It was a normal evening at Saigon Coffee Roastery in downtown Saigon where owner Phap Vo devotedly instructed his students to pour milk into coffee to form their cups of latte art.
One of the city’s famous latte art masters, Vo Phap and his class has become a famous place for those who love coffee as well as those who want to become a barista.
During the past three years, Saigon Coffee Roastery functions as a coffee shop in the daylight for those who come to enjoy a cup of specialty coffee, and is turned into a barista class when the sun goes down for those who want to make the drink on their own.
Some of the learners just want to get more knowledge about coffee, while others consider barista their path of career in the booming days of brewing cafés.
In a cozy room with coffee scent all over the air, students took turn to grind coffee, then put it in an espresso extractor before pouring milk over to create a cup of latte art.
|The barista class of Phap Vo at Saigon Coffee Roastery. Photo: Quang Dinh/ Tuoi Tre|
Some seemed to be familiar with the acts, some still struggled to control their cups.
They came to the class with different purposes: those had experience working at coffee shops wanted to improve their skills, while others were just coffee lovers wanting to know how to make a DIY cup of latte.
Nguyen Trang, 29, shared that she quit her day job and planned to study more about coffee before running her own specialty coffee shop.
She also attended Vo’s classes on barista, latte art and coffee roasting a year ago.
Meanwhile, 24-year-old Bui Minh Nhat, who makes drinks at a coffee shop in the neighboring city of Bien Hoa in Dong Nai Province, travels every day to Ho Chi Minh City to participate in Vo’s barista and latte art classes to get more knowledge about coffee.
Ngan Ha, 32, also moved from Dong Nai to Ho Chi Minh City for two months only to join Vo’s classes because of her love to coffee.
“I’ve known about barista but never had a chance to approach this career,” she expressed.
“I’m addicted to coffee and tried to learn from videos on the Internet but did not success, so I decided to sign up for this course.
“I have not planned big yet, just want to make coffee for myself and family, but if opportunity comes, I think I would follow this path," she said.
|A cup of latte art is on the making at Vo's class. Photo: Quang Dinh/ Tuoi Tre|
According to professional barista Phap Vo, most of his learners are in the age of around 25.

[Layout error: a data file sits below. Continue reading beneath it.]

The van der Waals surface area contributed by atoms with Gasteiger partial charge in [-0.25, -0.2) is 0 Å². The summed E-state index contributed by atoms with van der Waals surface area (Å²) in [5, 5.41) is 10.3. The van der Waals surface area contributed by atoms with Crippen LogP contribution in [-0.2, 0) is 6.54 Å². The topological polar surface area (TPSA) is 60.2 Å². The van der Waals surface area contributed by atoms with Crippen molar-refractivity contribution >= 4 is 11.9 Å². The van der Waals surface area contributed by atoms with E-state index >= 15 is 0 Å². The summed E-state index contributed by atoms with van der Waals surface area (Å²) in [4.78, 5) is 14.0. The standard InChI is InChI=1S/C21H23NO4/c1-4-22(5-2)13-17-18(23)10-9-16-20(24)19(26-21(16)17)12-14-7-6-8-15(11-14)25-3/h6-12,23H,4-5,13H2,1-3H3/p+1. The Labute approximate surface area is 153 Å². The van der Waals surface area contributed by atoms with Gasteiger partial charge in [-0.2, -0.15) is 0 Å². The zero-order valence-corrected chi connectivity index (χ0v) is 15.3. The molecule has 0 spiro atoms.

In recent years, his classes have started to receive learners who already worked at coffee shops coming to get their skills improved.
Besides, Vo’s classes are also the place where students come to learn with the hope that they could get a part-time job when going to study abroad.
The professional barista said that his biggest happiness while teaching is meeting learners who have a real passion for the job.
According to him, young people who want to become baristas need to have a goal in their mind, as this job requires those who have the passion to pursue it till the end.
Baristas also need to continuously update their knowledge about coffee, Vo added.
“The inspirer” is how many learners love to call their master Phap Vo.
With nearly ten years working in the industry, the 35-year-old man is one of the biggest names in the barista world in Saigon, especially in making latte art.
The Saigon Coffee Roastery coffee shop which he founded only three years ago has also been ranked #11 of 512 coffee and tea places in Ho Chi Minh City by TripAdvisor.
The American travel and restaurant website also awarded the place with a certificate of excellence in 2018.
Coffee served at the shop is roasted by Vo and only used in a certain amount of time.
In 2011, Vo founded Barista Saigon, which operates as a playground for people who love the job.
The group’s Facebook page, which provides announcements of new barista courses and recruitment information from coffee shops around the city, has so far reached more than 13,000 followers.
Every year, the group collaborates with enterprises to organize the Latte Art Championship, a competition where young people come and show their talent.
|Barista Phap Vo. Photo: Quang Dinh/ Tuoi Tre|
Vo used to be a bartender; however, he did not stay long with the job because he did not drink alcohol.
He then started to turn his career into coffee in 2009, the time when barista was still not a popular job in Vietnam.
Vo recalled his turning point in 2010 when he won the highest prize at a competition for baristas held by Italian renowned coffee brand Lavazza.
After the victory, Vo got encouraged to quit his job at a five-star hotel in Saigon and moved to working as a trainer for ily, another Italian famous coffee company.
The job of barista in Vietnam is in its golden days, commented Phap Vo who has had more than eight years of experience doing barista job.
“Barista is a stepping stone for young people to get deeper into the coffee business,” Vo said.
“Once one walked through the barista position, the experience would be very useful when he or she gets to a higher position in their career.
“Then they will be able to observe a staff and know if he is doing correctly.
“Being a barista is an indispensable foundation for those who want to pursue the coffee career,” he explained.